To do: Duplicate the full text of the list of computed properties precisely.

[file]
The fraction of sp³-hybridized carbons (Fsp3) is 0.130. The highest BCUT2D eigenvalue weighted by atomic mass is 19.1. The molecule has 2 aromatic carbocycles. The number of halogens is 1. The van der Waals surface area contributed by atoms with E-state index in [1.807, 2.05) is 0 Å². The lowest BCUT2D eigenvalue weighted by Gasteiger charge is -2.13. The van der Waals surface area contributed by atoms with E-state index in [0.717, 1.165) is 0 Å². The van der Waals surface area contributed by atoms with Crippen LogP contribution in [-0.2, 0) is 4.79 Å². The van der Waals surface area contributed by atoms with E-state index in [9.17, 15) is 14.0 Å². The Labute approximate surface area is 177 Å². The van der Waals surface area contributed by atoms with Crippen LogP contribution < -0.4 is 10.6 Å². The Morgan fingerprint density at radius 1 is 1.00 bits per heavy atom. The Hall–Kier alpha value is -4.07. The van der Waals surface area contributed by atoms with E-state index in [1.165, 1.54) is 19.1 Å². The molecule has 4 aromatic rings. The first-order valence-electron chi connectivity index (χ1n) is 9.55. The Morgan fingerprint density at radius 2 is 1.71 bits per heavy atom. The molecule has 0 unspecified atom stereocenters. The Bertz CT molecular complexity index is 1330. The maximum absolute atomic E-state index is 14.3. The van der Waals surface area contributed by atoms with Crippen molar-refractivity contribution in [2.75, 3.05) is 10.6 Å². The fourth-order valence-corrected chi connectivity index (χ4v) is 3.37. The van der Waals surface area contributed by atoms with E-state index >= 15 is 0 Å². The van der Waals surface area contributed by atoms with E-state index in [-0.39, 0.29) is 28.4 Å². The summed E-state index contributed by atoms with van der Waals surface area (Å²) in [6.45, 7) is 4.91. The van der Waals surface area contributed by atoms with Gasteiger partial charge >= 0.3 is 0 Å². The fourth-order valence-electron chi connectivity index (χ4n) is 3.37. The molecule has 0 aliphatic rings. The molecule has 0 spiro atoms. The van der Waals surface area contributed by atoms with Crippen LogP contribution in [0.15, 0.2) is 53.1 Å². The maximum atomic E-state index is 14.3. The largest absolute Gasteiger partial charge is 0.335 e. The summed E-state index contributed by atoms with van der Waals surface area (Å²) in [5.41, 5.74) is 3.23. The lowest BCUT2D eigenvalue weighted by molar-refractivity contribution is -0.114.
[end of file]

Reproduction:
The fraction of sp³-hybridized carbons (Fsp3) is 0.130. The highest BCUT2D eigenvalue weighted by atomic mass is 19.1. The molecule has 2 aromatic carbocycles. The number of halogens is 1. The van der Waals surface area contributed by atoms with E-state index in [1.807, 2.05) is 0 Å². The lowest BCUT2D eigenvalue weighted by Gasteiger charge is -2.13. The van der Waals surface area contributed by atoms with E-state index in [0.717, 1.165) is 0 Å². The van der Waals surface area contributed by atoms with Crippen LogP contribution in [-0.2, 0) is 4.79 Å². The van der Waals surface area contributed by atoms with E-state index in [9.17, 15) is 14.0 Å². The Labute approximate surface area is 177 Å². The van der Waals surface area contributed by atoms with Crippen LogP contribution < -0.4 is 10.6 Å². The Morgan fingerprint density at radius 1 is 1.00 bits per heavy atom. The Hall–Kier alpha value is -4.07. The van der Waals surface area contributed by atoms with E-state index in [1.165, 1.54) is 19.1 Å². The molecule has 4 aromatic rings. The first-order valence-electron chi connectivity index (χ1n) is 9.55. The Morgan fingerprint density at radius 2 is 1.71 bits per heavy atom. The molecule has 0 unspecified atom stereocenters. The Bertz CT molecular complexity index is 1330. The maximum absolute atomic E-state index is 14.3. The van der Waals surface area contributed by atoms with Crippen molar-refractivity contribution in [2.75, 3.05) is 10.6 Å². The fourth-order valence-corrected chi connectivity index (χ4v) is 3.37. The van der Waals surface area contributed by atoms with E-state index >= 15 is 0 Å². The van der Waals surface area contributed by atoms with E-state index in [-0.39, 0.29) is 28.4 Å². The summed E-state index contributed by atoms with van der Waals surface area (Å²) in [6.45, 7) is 4.91. The van der Waals surface area contributed by atoms with Gasteiger partial charge >= 0.3 is 0 Å². The fourth-order valence-electron chi connectivity index (χ4n) is 3.37. The molecule has 0 aliphatic rings. The molecule has 0 spiro atoms. The van der Waals surface area contributed by atoms with Crippen LogP contribution in [0.15, 0.2) is 53.1 Å². The maximum atomic E-state index is 14.3. The largest absolute Gasteiger partial charge is 0.335 e. The summed E-state index contributed by atoms with van der Waals surface area (Å²) in [5.41, 5.74) is 3.23. The lowest BCUT2D eigenvalue weighted by molar-refractivity contribution is -0.114.